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This is the laziest defence of letting kids play football I have ever seen

KIDS SHOULD PLAY DANGEROUS SPORTS BECAUSE KIDS SHOULD PLAY DANGEROUS SPORTS! Teamwork! Character! Tough! Guys, a law student wrote this drivel. Why parents should let their kids play dangerous sports - The Week
The most recent and extreme example of the dangers of our sporting culture comes from the world of extreme snowmobiling. On Thursday, a 25-year-old Texan called Caleb Moore died from injuries sustained when his snowmobile came crashing down on his head after one of his tricks went horribly wrong during his run in the Snowmobile FreeStyle competition in the Winter X Games in Aspen, Colo. Moore suffered his injuries after he attempted to do a backflip on his snowmobile. He came up short and the skis on the front of his snowmobile caught the lip of the landing area, sending Moore flying over the handlebars. When Moore hit the snow, his 450-pound snowmobile came crashing down on his head, causing injuries that ultimately lead to his death. The death was the first to occur in the X-Games' 18-year history, which is something of a miracle given the activities involved. The injury that led to Moore's death was broadcast live on ESPN. This is only the latest in a long list of recent episodes illustrating the undeniable fact that the sports we love are killing the athletes we worship for playing them. For example, San Diego Chargers legend Junior Seau shot himself in the chest — allowing his brain to be preserved and studied. Researchers concluded that Seau suffered from chronic traumatic encephalopathy (CTE), a type of chronic brain damage that is increasingly becoming a side effect of being an NFL football player. The list of dangerous sports goes on and on — hockey, soccer, rugby, skiing, snowboarding, baseball. And these realizations have given rise to a debate at dinner tables and in living rooms across the United States: Should children play sports, like football, that are demonstrably dangerous, and that have long-lasting health consequences? Indeed, no less a figure than Barack Obama recently told The New Republic, "If I had a son, I'd have to think long and hard before I let him play football." But children should absolutely be allowed to play such sports. Parental fear threatens to deprive many young people of the lessons of organized athletics — lessons they cannot learn anywhere else.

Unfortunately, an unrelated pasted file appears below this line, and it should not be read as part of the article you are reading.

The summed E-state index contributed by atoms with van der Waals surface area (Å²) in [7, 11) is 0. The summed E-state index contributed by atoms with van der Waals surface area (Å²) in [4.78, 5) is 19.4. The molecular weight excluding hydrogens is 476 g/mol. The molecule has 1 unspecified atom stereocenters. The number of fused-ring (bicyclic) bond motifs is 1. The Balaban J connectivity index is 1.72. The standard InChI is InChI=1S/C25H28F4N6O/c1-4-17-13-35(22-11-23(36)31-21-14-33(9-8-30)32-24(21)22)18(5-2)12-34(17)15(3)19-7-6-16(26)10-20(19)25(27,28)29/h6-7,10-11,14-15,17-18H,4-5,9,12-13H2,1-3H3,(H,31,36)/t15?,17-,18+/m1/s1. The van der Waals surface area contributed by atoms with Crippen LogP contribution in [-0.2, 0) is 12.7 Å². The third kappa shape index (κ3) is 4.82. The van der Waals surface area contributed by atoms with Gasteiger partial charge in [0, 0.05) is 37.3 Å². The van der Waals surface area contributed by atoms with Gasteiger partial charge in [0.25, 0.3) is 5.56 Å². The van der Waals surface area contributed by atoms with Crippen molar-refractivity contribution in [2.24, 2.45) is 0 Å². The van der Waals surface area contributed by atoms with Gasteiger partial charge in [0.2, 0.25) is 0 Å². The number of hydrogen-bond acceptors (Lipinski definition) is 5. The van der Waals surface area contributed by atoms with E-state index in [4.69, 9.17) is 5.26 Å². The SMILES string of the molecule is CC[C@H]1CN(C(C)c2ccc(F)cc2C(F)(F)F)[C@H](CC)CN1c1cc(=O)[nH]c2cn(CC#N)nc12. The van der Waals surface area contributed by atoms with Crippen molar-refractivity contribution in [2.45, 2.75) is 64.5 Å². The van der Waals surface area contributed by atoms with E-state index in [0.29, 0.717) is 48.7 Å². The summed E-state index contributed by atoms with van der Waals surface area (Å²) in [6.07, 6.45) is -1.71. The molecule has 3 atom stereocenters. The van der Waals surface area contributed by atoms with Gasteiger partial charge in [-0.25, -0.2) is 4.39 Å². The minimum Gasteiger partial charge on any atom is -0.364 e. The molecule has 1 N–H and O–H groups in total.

January 28, 2013

Violence is a contagious meme

Well this is absolutely fascinating. Schneier on Security: Violence as a Contagious Disease
Intuitively we understand that people surrounded by violence are more likely to be violent themselves. This isn't just some nebulous phenomenon, argue Slutkin and his colleagues, but a dynamic that can be rigorously quantified and understood. According to their theory, exposure to violence is conceptually similar to exposure to, say, cholera or tuberculosis. Acts of violence are the germs. Instead of wracking intestines or lungs, they lodge in the brain. When people, in particular children and young adults whose brains are extremely plastic, repeatedly experience or witness violence, their neurological function is altered. Cognitive pathways involving anger are more easily activated. Victimized people also interpret reality through perceptual filters in which violence seems normal and threats are enhanced. People in this state of mind are more likely to behave violently. Instead of through a cough, the disease spreads through fights, rapes, killings, suicides, perhaps even media, the researchers argue. [...] Not everybody becomes infected, of course. As with an infectious disease, circumstance is key. Social circumstance, especially individual or community isolation �-- people who feel there’s no way out for them, or disconnected from social norms �-- is what ultimately allows violence to spread readily, just as water sources fouled by sewage exacerbate cholera outbreaks. At a macroscopic population level, these interactions produce geographic patterns of violence that sometimes resemble maps of disease epidemics. There are clusters, hotspots, epicenters. Isolated acts of violence are followed by others, which are followed by still more, and so on. There are telltale incidence patterns formed as an initial wave of cases recedes, then is followed by successive waves that result from infected individuals reaching new, susceptible populations. "The epidemiology of this is very clear when you look at the math," said Slutkin. "The density maps of shootings in Kansas City or New York or Detroit look like cholera case maps from Bangladesh."

January 17, 2013

Today's Tumblr: WTF, Evolution?

Making fun of how dumb so many animals look, thanks to evolution. WTF, Evolution?
This pelican looks like a urinal. Go home, evolution, you are drunk.